The Academy and the Solomon Amendment
Bad cases make bad law. I’m giving the last lecture tomorrow in my spring-term constitutional history class, and this theme has reappeared throughout the course. Muller, Schechter, and Bakke exemplify cases whose facts made the rendering of an elegant Supreme Court judgment difficult if not impossible. Today brings news of the latest such bad case, the challenge by a group of law schools and law faculty to the constitutionality of the Solomon amendment, which conditions federal assistance on colleges and universities granting equal access to military recruiters, even though the military’s treatment of gays violates the institutions’ anti-discrimination policies.
The military’s policy toward gays is morally dubious and pragmatically absurd—as we’ve most clearly seen in the discharges of gay linguists. Yet the position of the anti-military faculty critics is far from pristine. Both the anti-recruitment strategy and the anti-ROTC policy from which it intellectually derives have allowed faculty to express their views through initiatives that seem highly unlikely to change the military’s approach but at the same time directly harm some of their institution’s students.
Over the past decade, the Court has taken a three-pronged approach on gay rights. Most prominently in the Boy Scouts decision, it held that the 1st amendment gives private organizations the right to deny membership to gays. On the other hand, in the powerfully written Romer and Lawrence decisions, the Court struck down state laws that discriminated against gays. Finally, the justices have proven reluctant to intervene on matters relating to the military.
By focusing on the intersection of these three patterns, the Solomon amendment case threatens to disrupt the constitutional balance the Court has structured—and it’s hard to see an outcome that will favor gay rights. On the one hand, the Court could uphold the Solomon amendment, probably by a 6-3 margin with Justices O’Connor, Souter, and Kennedy joining the conservatives, thereby blunting the legal momentum gained from the Lawrence and Massachusetts Supreme Court’s gay marriage decisions. Less likely, a 5-4 Court (with Souter and Kennedy joining the liberals) could strike down the Solomon amendment, thereby all but certainly triggering an anti-gay backlash. Achieving gay marriage or decriminalizing sodomy might be worth facing the resulting backlash; inconveniencing military recruiters on college campuses is not.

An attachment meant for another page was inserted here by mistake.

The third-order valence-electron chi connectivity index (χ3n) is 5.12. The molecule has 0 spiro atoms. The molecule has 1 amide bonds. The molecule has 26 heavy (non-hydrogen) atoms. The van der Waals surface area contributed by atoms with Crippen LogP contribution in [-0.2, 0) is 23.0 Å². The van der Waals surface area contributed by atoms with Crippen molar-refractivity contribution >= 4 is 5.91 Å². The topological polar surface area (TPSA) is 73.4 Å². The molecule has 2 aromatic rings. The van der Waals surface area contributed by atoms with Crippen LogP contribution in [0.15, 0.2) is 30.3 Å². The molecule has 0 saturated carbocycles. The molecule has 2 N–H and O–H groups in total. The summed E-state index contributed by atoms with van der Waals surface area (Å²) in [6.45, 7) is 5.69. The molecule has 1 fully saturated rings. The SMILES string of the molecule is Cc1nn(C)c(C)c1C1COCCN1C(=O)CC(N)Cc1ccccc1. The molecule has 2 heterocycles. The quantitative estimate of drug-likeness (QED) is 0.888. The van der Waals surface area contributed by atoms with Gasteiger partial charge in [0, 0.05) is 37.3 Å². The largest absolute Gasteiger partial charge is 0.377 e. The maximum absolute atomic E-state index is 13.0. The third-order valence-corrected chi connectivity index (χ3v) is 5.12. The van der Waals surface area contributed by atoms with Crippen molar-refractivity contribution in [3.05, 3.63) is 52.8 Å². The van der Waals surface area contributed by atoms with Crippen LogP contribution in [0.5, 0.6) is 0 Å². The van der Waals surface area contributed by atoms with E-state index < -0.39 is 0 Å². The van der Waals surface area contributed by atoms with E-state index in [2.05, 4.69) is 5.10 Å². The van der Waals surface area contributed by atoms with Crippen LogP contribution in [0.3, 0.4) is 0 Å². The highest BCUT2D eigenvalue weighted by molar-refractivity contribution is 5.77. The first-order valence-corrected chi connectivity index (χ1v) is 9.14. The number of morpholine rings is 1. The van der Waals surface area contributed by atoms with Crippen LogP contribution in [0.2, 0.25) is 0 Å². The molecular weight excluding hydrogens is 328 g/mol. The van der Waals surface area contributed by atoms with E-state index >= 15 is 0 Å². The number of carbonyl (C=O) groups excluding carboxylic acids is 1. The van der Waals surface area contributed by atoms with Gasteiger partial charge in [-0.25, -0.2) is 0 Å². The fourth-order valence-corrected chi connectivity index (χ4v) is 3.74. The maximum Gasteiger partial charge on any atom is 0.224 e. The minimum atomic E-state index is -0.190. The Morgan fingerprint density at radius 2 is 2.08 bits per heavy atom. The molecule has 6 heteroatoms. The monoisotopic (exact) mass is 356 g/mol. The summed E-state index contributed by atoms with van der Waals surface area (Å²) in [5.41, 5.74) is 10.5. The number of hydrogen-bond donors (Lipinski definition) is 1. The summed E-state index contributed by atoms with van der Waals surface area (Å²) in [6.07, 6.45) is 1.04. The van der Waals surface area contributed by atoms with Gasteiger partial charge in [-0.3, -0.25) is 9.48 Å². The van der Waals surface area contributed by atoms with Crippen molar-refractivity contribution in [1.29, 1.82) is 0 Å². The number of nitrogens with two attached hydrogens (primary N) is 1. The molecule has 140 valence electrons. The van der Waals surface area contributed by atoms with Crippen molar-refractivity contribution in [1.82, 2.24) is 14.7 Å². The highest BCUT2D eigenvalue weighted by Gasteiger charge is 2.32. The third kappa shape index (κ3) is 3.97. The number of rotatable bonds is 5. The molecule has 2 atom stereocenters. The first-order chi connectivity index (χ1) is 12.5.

So, in the end, there are likely only to be two groups of winners from this case. The first, as profiled in this morning’s New Republic by Nathaniel Frank, will be old-guard homophobes in the military. The second will be the professors who can rejoice that they didn’t compromise their principles as they move onto their next cause célèbre and express amazement as to why policymakers pay so little attention to people in the academy.
Oscar Chamberlain - 5/3/2005
. . . and reluctantly, I agree.
I do understand the logic of the ban, and the decency behind it--particularly as ending it would create an inconsistency in which some "businesses" that discriminate would have access but others would not.
However, there are pragmatic and idealistic reasons why I dislike the ban. Taken together they boil down to "the academy and the military need more communcation, not less" with a dollop of "we don't need to alienate military oriented students more than we already do" put on top.
Either way, you are probably right about who wins.
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